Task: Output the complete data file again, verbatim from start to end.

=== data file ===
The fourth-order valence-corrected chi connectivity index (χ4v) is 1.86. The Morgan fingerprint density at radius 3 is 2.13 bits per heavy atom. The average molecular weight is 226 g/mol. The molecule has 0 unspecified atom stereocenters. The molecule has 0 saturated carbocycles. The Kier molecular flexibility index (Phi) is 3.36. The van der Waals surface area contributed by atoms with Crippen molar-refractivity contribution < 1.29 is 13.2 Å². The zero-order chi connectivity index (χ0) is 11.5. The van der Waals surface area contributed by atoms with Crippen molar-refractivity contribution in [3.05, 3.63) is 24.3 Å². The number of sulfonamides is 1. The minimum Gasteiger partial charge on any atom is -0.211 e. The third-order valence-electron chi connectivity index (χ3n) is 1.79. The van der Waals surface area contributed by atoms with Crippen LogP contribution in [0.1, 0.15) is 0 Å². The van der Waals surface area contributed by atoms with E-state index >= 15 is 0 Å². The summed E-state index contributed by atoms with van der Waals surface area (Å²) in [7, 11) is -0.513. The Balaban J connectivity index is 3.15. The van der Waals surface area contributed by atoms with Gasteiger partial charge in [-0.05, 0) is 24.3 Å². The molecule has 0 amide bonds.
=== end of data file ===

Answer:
The fourth-order valence-corrected chi connectivity index (χ4v) is 1.86. The Morgan fingerprint density at radius 3 is 2.13 bits per heavy atom. The average molecular weight is 226 g/mol. The molecule has 0 unspecified atom stereocenters. The molecule has 0 saturated carbocycles. The Kier molecular flexibility index (Phi) is 3.36. The van der Waals surface area contributed by atoms with Crippen molar-refractivity contribution < 1.29 is 13.2 Å². The zero-order chi connectivity index (χ0) is 11.5. The van der Waals surface area contributed by atoms with Crippen molar-refractivity contribution in [3.05, 3.63) is 24.3 Å². The number of sulfonamides is 1. The minimum Gasteiger partial charge on any atom is -0.211 e. The third-order valence-electron chi connectivity index (χ3n) is 1.79. The van der Waals surface area contributed by atoms with Crippen LogP contribution in [0.1, 0.15) is 0 Å². The van der Waals surface area contributed by atoms with E-state index >= 15 is 0 Å². The summed E-state index contributed by atoms with van der Waals surface area (Å²) in [7, 11) is -0.513. The Balaban J connectivity index is 3.15. The van der Waals surface area contributed by atoms with Gasteiger partial charge in [-0.05, 0) is 24.3 Å². The molecule has 0 amide bonds.